The Bishop Bell CE Mathematics and Computing Specialist School, Eastbourne: SIAS Inspection Report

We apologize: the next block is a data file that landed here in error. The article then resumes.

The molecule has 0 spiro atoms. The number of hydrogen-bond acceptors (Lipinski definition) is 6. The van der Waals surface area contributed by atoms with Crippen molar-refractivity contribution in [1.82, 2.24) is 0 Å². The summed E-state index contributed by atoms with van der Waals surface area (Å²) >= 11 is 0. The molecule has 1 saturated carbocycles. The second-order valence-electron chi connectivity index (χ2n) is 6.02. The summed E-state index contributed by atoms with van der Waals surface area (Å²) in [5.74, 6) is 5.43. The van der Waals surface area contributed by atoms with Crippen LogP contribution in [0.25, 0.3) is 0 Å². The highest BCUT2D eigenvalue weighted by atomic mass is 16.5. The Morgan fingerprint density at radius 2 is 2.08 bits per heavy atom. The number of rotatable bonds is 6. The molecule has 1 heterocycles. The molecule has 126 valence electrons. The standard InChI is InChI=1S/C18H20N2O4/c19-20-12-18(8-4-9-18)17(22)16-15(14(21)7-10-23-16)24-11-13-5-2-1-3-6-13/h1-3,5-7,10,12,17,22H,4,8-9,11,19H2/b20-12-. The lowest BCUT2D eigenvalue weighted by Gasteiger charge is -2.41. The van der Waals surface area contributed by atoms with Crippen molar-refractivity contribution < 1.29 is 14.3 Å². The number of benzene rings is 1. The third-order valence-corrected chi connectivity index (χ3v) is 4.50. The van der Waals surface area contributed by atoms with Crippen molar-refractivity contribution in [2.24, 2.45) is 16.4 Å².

The effectiveness of Religious Education is good. Since the last inspection standards in Religious Education (RE) have been in line with standards in other core subjects and the pupils have continued to make above average progress across each key stage. A new head of RE has been in post since September 2009 and, in response to the last inspection, professional development has been provided for staff who teach most RE as nonspecialists. All staff benefit from the support provided by the senior leaders. This will continue as the department aims to become a model of best practice as a result of inspired teaching and by helping pupils to develop their own spirituality through reflection on their learning. The quality of teaching seen during the inspection was very good and at times outstanding. Teachers with excellent subject knowledge were highly effective in engaging the pupils and challenging their thinking. In a Year 9 class considering Christian beliefs about marriage the teacher effectively built on each pupil’s prior learning throughout the lesson, culminating in a paired assessment allowing pupils to reflect upon their progress. All pupils made extremely good progress as their thinking was challenged through reflecting on the events during a church wedding service. In a Year 10 GCSE class the story of Christ’s passion was recounted. The lesson included a short film extract showing an emotional scene in which a hospital chaplain tried to reassure a frightened patient. In pairs the pupils then reflected upon how they would role-play the chaplain in the conversation with the patient. The insightful and sensitive opinions shared in the class discussion that followed indicate the high level of confidence the pupils have in their spiritual awareness and also was evidence of the positive, supportive ethos in the room. During a very good Year 7 lesson the pupils responded enthusiastically in a discussion on the use of various artefacts associated with prayer. The teacher’s excellent subject knowledge, combined with a carefully differentiated learning plan presented in a lively style, enabled the pupils to make very good progress. The pupils have a good knowledge of the Christian faith and also show respect for, and an understanding of, other faiths.